Vein insufficiency and other venous conditions can be acute or can last for months or years as a chronic condition. Deep vein disease refers to any condition that affects the veins in the body. In severe cases, limbs or life may be at risk. The treatment of venous disease begins with a medical history and examination of the circulation.
The smallest, most aesthetic veins that appear in the skin are called spider veins; they are treated with sclerotherapy. For larger varices, laser ablation or radiofrequency ablation is a comfortable option that requires no downtime. Contrary to popular belief, varicose veins are not necessarily caused by standing for too long or old age. As part of academic medical practice, SLUCare vascular surgeons are at the forefront of developing, testing and using these techniques, offering advanced care for hard-to-treat diseases affecting veins and arteries. The reason why varicose vein disease is a medical condition and not an aesthetic issue lies in the pathophysiology of venous disease.
Treatments for varicose veins, such as sclerotherapy, can cause darkening of the skin (hyperpigmentation) around the vein area. Varicose veins are primarily an inherited disorder that worsens in people who spend much of their workday on their feet. It's essential to wear compression stockings continuously for the first 24 hours after varicose vein treatments. However, in many people, this valve system begins to break, causing a backflow of venous blood into the affected vein. While these symptoms are common in many surgical and nonsurgical treatments, people may not realize that with procedures to treat varicose veins, many of these side effects don't show up right away. Surgeons at the Heart & Vascular Center are participating in clinical trials to evaluate new treatments for deep vein disease.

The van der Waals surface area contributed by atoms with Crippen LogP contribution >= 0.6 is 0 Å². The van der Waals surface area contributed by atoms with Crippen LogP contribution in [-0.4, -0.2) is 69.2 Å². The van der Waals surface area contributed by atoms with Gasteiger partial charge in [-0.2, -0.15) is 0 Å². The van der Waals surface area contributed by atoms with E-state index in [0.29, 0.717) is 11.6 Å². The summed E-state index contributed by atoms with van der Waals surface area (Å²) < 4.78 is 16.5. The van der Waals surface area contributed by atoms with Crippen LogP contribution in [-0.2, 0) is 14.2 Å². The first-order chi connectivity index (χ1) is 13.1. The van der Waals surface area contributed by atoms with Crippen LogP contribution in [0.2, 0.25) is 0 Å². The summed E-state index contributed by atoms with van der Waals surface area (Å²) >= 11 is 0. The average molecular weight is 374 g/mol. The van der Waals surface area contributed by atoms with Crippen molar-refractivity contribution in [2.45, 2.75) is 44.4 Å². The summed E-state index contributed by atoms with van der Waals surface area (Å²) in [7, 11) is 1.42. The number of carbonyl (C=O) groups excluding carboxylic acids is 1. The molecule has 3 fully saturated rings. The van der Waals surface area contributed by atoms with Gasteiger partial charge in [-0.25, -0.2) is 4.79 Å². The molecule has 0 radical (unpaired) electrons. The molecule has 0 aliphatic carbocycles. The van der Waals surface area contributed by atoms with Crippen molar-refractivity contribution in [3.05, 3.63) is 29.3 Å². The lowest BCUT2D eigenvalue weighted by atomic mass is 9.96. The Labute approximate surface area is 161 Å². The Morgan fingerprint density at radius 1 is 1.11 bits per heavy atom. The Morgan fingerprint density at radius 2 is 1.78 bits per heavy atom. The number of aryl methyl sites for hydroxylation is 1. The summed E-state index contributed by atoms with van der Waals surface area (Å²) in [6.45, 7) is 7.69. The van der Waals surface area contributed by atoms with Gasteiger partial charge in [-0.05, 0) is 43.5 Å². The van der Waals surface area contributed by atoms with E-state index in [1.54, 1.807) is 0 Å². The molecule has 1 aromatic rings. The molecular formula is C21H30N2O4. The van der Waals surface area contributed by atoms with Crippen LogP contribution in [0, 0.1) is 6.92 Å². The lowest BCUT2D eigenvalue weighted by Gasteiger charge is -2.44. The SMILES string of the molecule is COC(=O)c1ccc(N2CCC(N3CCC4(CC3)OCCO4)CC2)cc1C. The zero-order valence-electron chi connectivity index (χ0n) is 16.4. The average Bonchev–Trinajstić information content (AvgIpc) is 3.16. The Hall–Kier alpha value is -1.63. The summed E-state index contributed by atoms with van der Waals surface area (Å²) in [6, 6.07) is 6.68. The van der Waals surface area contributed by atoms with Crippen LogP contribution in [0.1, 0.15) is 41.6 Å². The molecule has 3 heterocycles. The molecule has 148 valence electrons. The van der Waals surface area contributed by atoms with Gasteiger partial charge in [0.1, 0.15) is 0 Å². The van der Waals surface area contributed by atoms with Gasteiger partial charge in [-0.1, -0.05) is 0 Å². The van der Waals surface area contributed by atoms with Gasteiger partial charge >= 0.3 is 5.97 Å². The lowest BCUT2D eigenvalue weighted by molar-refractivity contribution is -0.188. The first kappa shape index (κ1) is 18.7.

This may be a beneficial option for those patients whose varicose vein treatment has been considered exclusively cosmetic by their insurance providers.